Furthermore, all of the data that is collected from monitoring sources can be aggregated at certain points that are distributed throughout the data center. This eliminates the risks associated with single points of failure, which should be avoided at all costs.
Addressing digital and physical security threats should be a current and prime directive for every enterprise. Finding the right tools and solutions need to be included in strategic planning and regularly implemented
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IMN Data Center Conference 11/9 – 11/10/2011
Wednesday, November 30 2011 | 09:34 AM
EVP - Data Center Solutions,
JONES LANG LASALLE, INC.
|Yesterday and today, I attended the second annual conference put on by the Information Management Network related to Data Centers, Real Estate and Investing. The event was quite well attended and draws a very interesting cross-section of professionals from the investment community, colocation providers, enterprise users, real estate developers, wholesale data center operators and others.
The opening remarks were given by Jeffrey Moerdler, Esq of Mintz Levin (www.mintz.com), who provided perspective on where the data center industry has been, the evolution of technology and what is driving the continued changing landscape in the data center environment.
Chris Crosby, formerly of Digital Realty and now leading his new firm, Compass Data Centers (www.compassdatacenters.com), presented on the various data center models in an era of convergence, how the lines between the models are blurring, how profitability and capital expense vary from model-to-model and trending that is leading many to believe that over the next 24 months there will continue to be a significant reduction of traditional IT being hosted in-house leading to more outsourcing and migration to cloud-applications.
The Presidents Panel moderated by Marty Friedman of DH Capital (www.dhcapital.com) included Todd Aaron of Sentinel Data Centers (www.sentinel datacenters.com), Avner Papouchado of Server Farm Realty, Inc. (www.serverfarmrealty.com), Pete Marin of T5-Mission Critical Facilities (www.t5-mcf.com), Jim Trout of Vantage Data Centers (www.vantagedatacenters.com) and Tony Wanger of i/o (www.io.com). Each of the CEOs had interesting comments from different perspectives. Mr. Wanger noted that the data center industry as a whole has failed to create a standardized base of analytics related to supply and demand. Mr. Aaron suggested that supply and demand is regionally based. Mr. Trout spoke about the advantages of climate and power in Eastern Washington. Mr. Marin highlighted that most enterprise users, though desirous of higher Tier rated data center space, reject the pricing associated with it and don’t really want to pay for 2N builds. Mr. Papouchado’s insight was related to the fact that the mores sophisticated the end-user, the clearer the definition of the project and the easier it is to actually close a deal. A broad discussion ensued related to geography and the benefits of one location over another, but I have to ask, isn’t identifying a data center location really a result of building a business case? Doesn’t (or shouldn’t) the business case trump everything else?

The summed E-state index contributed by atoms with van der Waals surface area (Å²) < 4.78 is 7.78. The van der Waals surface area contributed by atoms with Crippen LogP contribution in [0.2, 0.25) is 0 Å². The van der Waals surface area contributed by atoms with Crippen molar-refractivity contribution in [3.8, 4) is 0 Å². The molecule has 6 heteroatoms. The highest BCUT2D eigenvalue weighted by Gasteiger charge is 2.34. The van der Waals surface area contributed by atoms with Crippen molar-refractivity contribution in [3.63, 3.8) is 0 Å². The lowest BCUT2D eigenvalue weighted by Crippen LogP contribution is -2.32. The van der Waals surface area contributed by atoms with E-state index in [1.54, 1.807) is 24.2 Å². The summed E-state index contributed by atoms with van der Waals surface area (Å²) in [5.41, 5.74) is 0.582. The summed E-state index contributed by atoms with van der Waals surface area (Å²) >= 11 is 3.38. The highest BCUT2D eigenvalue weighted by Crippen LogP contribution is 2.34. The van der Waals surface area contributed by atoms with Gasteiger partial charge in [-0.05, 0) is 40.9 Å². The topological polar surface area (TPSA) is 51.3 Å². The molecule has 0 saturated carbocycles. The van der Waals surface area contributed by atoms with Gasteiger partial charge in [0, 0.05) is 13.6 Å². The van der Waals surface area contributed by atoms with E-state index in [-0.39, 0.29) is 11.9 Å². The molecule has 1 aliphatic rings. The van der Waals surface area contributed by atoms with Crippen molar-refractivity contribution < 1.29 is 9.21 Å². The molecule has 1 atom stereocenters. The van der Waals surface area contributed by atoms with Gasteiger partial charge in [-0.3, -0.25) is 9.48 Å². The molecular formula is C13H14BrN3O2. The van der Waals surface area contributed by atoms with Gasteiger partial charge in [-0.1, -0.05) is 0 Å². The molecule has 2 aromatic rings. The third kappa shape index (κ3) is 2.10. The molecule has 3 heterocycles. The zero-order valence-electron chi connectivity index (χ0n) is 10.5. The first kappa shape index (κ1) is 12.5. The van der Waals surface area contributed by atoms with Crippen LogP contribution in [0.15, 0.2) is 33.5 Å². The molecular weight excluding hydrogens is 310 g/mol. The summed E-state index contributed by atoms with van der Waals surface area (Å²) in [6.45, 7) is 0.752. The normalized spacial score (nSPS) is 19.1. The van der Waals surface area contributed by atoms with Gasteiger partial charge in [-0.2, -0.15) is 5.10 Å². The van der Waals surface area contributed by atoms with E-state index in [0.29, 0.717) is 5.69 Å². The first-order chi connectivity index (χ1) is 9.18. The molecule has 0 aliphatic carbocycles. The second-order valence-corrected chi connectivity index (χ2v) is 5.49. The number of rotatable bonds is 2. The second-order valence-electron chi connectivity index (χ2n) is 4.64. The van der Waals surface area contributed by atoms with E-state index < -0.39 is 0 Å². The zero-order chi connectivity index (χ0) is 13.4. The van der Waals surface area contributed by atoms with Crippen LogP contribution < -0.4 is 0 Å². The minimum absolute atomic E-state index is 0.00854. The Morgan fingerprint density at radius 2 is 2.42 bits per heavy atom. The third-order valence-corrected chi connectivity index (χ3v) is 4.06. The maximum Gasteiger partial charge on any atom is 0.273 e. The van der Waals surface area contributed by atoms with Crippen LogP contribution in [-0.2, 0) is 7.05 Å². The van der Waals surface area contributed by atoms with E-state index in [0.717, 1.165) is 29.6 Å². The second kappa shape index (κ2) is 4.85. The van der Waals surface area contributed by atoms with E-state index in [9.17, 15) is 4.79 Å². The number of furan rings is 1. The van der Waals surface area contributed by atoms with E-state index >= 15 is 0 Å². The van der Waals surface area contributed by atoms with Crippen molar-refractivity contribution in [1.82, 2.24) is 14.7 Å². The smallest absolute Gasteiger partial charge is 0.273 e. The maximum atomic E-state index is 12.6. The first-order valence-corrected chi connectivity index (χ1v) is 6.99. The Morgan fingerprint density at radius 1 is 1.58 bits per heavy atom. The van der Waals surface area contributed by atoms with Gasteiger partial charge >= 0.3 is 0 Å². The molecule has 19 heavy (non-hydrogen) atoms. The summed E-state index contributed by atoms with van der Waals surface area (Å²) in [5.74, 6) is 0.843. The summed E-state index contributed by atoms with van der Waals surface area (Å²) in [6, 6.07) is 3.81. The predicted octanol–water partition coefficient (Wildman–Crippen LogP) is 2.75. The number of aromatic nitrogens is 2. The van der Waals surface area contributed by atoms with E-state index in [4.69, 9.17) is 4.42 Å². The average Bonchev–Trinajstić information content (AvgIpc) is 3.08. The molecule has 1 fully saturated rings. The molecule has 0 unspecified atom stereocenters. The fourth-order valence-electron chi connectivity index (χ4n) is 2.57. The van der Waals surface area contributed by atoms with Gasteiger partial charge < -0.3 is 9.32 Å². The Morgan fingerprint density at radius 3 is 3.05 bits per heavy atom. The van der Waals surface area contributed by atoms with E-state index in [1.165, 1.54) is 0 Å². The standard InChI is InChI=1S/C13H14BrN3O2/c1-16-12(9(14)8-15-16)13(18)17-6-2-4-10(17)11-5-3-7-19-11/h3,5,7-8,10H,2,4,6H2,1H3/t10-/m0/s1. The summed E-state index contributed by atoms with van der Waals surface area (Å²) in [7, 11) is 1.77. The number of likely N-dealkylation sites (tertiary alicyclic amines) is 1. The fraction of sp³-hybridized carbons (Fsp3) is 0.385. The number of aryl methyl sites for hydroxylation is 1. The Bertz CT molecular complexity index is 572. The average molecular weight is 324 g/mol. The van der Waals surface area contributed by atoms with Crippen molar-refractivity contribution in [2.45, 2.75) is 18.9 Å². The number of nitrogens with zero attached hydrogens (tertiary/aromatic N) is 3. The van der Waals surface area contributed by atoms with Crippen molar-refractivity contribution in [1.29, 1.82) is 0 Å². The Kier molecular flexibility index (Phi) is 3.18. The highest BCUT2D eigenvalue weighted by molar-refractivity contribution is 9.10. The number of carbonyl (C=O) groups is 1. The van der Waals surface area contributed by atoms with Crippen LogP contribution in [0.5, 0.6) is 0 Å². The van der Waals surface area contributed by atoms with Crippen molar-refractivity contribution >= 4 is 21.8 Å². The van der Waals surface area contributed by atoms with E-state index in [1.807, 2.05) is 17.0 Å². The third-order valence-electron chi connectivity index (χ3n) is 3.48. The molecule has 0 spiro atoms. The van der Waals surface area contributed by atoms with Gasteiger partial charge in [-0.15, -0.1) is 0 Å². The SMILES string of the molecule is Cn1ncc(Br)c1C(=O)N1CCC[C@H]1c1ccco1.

The panel titled, “What are the Coolest Parts of Cooling you need to know?” moderated by Anton Self of Bastion Host (www.bastionhost.com) and included Gary Cudmore of Deerns America (http://www.deerns.com/contact/united_states_of_america/?cid=71), Fletcher Kittredge of GWI (http://www.gwi.net/), Bruce Myatt of M+W Group (www.mwgroup.net), Tarif Abboushi of NTT America (www.nttamerica.com) and Jim Kennedy of RagingWire Data Centers (www.ragingwire.com). The first (and most controversial) question posed by Mr. Self, asked who thought that within our lifetimes we would witness the end of the use of mechanical cooling in data centers. Everyone on the panel except for Jim Kennedy agreed. Mr. Kennedy reacted that in some parts of the world, using air economization, or free air cooling, just isn’t possible. I would agree in that as long as there is a need because of latency, redundancy or otherwise, to have multiple data centers in geographically diverse locations and then current server technology either doesn’t allow for extremely high environmental temperatures or servers still generate excessive heat, additional cooling will be needed.
One of the most interesting panel presentations focused on Colocation and Service Level Agreements. The panel moderated by Shawn Mills of Greenhouse Data (http://www.greenhousedata.com/) located in Wyoming that is powered by a wind farm. The panel included Barry Novick of Blackrock, Inc. (www.blackrock.com), Jeffrey Moerdler (previously mentioned above) and Everett Thompson of Wired Real Estate Group (www.wiredre.com). The positions and perspectives varied greatly with Mr. Moerdler taking a very middle ground. Mr. Novick’s opening comment was that his top 2 requirements in a data center are keeping the lights on and cooling the data center. Mr. Thompson’s rash comment that he relies on attorneys to negotiate the SLA and that they’re worthless anyway brought some well-directed comments from Mr. Moerdler to somewhat soften the glib remark. As expected from a thoughtful expert, Mr. Moerdler offered a list of extremely important issues and distinctions to be addressed in thoroughly negotiating a colocation service level agreement. Those included security, access control, responsiveness to unscheduled access requests, delivery of additional power circuits, uptime, maintenance, testing and repair procedures and schedules, self-help, web access to the NOC for maintenance repairs, notifications/certifications, compliance, outages, termination rights and more. Listening to this man is always enlightening. The bottom line as agreed by the entire panel is that the SLA is not there to only extract credits and compensation from the operator or service provider, but rather, as Mr. Moerdler so eloquently stated, ‘to act as a guideline for building operations and as a dis-incentive to the operator to avoid and prevent outages and bad practices.’ I couldn’t agree more.